Additionally, a man seen in surveillance video from a food truck visited by Goncalves and Mogen, and another man the pair called "numerous times" in the hours before their deaths, were also ruled out as suspects by police.
It remains unclear how close authorities are to releasing information about a potential suspect or suspects. "Only vetted information that does not hinder the investigation will be released to the public," Moscow police noted Friday.
But some details released by authorities since the start of the investigation have required further clarification.
This week, Moscow police noted and backtracked comments from the Latah County prosecutor that said, "the suspect(s) specifically looked at this residence" and "that one or more of the occupants were undoubtedly targeted."
Moscow police called that a "miscommunication," and added: "Detectives do not currently know if the residence or any occupants were specifically targeted."
On Thursday, Moscow police attempted to clarify the key conflicting information, once and for all.
"We remain consistent in our belief that this was a targeted attack, but investigators have not concluded if the target was the residence or if it was the occupants," police said in a news release.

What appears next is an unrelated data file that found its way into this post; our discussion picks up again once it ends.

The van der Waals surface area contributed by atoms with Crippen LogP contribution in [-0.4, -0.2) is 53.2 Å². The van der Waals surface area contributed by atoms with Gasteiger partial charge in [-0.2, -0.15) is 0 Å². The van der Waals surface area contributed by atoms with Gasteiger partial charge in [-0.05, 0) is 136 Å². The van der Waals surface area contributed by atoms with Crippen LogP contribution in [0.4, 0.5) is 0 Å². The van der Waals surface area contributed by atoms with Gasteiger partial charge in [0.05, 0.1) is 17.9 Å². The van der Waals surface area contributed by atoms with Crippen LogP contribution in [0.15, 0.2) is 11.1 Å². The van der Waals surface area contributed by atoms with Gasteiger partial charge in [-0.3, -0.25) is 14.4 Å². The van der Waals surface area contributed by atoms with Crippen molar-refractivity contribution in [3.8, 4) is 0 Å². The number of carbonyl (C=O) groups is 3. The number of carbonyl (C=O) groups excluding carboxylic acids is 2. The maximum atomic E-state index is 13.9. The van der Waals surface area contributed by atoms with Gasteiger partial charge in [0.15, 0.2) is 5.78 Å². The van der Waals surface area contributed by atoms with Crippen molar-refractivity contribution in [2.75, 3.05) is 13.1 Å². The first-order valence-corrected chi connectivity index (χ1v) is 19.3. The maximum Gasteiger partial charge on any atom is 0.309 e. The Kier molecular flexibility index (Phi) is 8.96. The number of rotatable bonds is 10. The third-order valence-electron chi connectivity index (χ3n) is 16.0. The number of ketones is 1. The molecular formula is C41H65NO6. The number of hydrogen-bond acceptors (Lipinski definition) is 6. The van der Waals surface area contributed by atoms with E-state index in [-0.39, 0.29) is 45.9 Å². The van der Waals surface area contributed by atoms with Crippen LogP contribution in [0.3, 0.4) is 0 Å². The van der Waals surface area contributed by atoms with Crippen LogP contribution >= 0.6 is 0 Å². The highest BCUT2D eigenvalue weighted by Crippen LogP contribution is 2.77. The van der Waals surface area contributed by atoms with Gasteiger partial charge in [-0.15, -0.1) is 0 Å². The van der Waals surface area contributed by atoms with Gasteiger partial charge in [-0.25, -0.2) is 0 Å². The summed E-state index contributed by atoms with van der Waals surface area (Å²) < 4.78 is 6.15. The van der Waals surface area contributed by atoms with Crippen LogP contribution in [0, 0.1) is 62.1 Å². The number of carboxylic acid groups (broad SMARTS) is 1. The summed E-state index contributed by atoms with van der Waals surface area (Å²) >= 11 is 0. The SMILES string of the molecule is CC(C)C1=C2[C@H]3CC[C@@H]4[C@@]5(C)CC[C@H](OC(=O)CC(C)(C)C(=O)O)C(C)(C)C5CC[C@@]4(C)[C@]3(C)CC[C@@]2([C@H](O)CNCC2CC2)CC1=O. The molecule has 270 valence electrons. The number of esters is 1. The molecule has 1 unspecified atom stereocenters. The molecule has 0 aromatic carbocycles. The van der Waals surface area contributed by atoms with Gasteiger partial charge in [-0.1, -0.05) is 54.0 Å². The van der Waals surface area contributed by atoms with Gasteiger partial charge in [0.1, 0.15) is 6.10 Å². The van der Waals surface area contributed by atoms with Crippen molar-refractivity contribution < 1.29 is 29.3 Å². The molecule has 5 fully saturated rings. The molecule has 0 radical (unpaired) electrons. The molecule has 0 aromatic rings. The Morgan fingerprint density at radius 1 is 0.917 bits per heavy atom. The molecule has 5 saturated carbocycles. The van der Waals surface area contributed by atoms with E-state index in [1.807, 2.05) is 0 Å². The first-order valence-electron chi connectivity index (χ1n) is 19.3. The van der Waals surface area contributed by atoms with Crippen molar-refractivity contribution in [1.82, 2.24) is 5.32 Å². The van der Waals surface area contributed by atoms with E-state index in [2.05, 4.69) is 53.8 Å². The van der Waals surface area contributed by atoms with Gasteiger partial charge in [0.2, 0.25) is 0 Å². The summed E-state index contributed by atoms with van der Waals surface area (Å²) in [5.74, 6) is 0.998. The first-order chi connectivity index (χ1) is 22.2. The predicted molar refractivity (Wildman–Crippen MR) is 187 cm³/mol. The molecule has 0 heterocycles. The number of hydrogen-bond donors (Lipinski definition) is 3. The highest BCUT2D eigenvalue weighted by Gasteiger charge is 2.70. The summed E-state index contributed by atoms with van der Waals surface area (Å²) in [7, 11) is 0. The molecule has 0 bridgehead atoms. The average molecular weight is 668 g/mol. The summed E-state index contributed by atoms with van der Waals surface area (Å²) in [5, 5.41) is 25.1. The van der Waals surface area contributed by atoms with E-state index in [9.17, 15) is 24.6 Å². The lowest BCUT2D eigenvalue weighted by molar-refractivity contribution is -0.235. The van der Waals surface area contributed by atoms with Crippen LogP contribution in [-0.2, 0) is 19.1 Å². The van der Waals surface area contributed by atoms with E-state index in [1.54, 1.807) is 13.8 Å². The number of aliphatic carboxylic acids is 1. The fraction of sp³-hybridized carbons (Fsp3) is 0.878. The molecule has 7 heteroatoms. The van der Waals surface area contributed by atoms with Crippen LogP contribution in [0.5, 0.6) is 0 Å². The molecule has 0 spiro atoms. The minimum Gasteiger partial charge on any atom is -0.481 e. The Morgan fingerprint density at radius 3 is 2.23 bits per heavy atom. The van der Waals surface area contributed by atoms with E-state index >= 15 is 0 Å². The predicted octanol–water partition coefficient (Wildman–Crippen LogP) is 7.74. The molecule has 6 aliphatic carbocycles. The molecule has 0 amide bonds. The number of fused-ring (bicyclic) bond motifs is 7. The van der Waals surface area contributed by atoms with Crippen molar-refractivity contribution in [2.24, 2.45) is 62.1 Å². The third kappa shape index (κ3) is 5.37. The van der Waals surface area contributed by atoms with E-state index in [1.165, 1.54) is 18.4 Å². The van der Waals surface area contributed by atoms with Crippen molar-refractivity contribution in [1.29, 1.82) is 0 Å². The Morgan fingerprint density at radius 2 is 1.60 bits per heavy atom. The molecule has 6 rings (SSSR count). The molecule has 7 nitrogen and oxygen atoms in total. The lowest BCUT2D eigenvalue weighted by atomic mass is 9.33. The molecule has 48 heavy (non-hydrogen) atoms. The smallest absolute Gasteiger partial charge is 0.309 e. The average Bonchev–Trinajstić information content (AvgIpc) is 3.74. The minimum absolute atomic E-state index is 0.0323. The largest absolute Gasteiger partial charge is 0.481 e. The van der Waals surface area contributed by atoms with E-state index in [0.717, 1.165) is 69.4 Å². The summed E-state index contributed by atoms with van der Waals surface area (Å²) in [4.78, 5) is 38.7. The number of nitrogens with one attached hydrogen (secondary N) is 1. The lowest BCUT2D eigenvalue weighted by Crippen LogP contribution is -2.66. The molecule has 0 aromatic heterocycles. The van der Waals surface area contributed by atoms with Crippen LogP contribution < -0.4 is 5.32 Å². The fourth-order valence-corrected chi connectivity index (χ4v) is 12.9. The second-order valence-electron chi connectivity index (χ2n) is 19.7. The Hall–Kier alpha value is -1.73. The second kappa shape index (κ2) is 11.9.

Authorities have also needed to clarify other information, including initially saying on November 15 that detectives believed the attacks were "isolated" and "targeted" and that the community was not under imminent threat. The following day, Moscow Police Chief James Fry said police were not definitive in concluding the public was not at risk.
The evidence collected so far includes 113 pieces of physical evidence, about 4,000 photos of the crime scene and several 3-D scans of the home, Moscow police said on Thursday.
Detectives have received testing and analysis of the crime scene evidence from Idaho State Police Forensic Services, and they will continue to receive the results of additional tests, according to police.
"To protect the investigation's integrity, specific results will not be released," police said.
Detectives also collected the contents of three dumpsters on the street where the house is located and seized five nearby vehicles to be processed for evidence, according to police.
As for the murder weapon -- believed to be a fixed-blade knife -- detectives contacted local businesses regarding knife purchases in the days leading up to the killings.
Investigators are also relying on a trove of public tips, photos and videos of the night the students died, including more than 260 digital media submissions that people have submitted through an FBI form, police said. Authorities have processed more than 1,000 tips and conducted at least 150 interviews to advance the case.
Further, multiple agencies and law enforcement personnel are investigating the homicides. More than 30 employees including detectives, patrol officers and support staff from the Moscow Police Department are working on the case, police said Friday in the news release.
The FBI has devoted 22 investigators in Moscow, 20 agents through the country and two investigators from the agency's Behavior Analysis Unit, police said.
Plus, there are 20 Idaho State Police investigators assigned to Moscow, and an additional 15 uniformed troopers are patrolling the community. Forensic services and a mobile crime scene team from the state police are also working the case.
The video in the player above is from a previous report.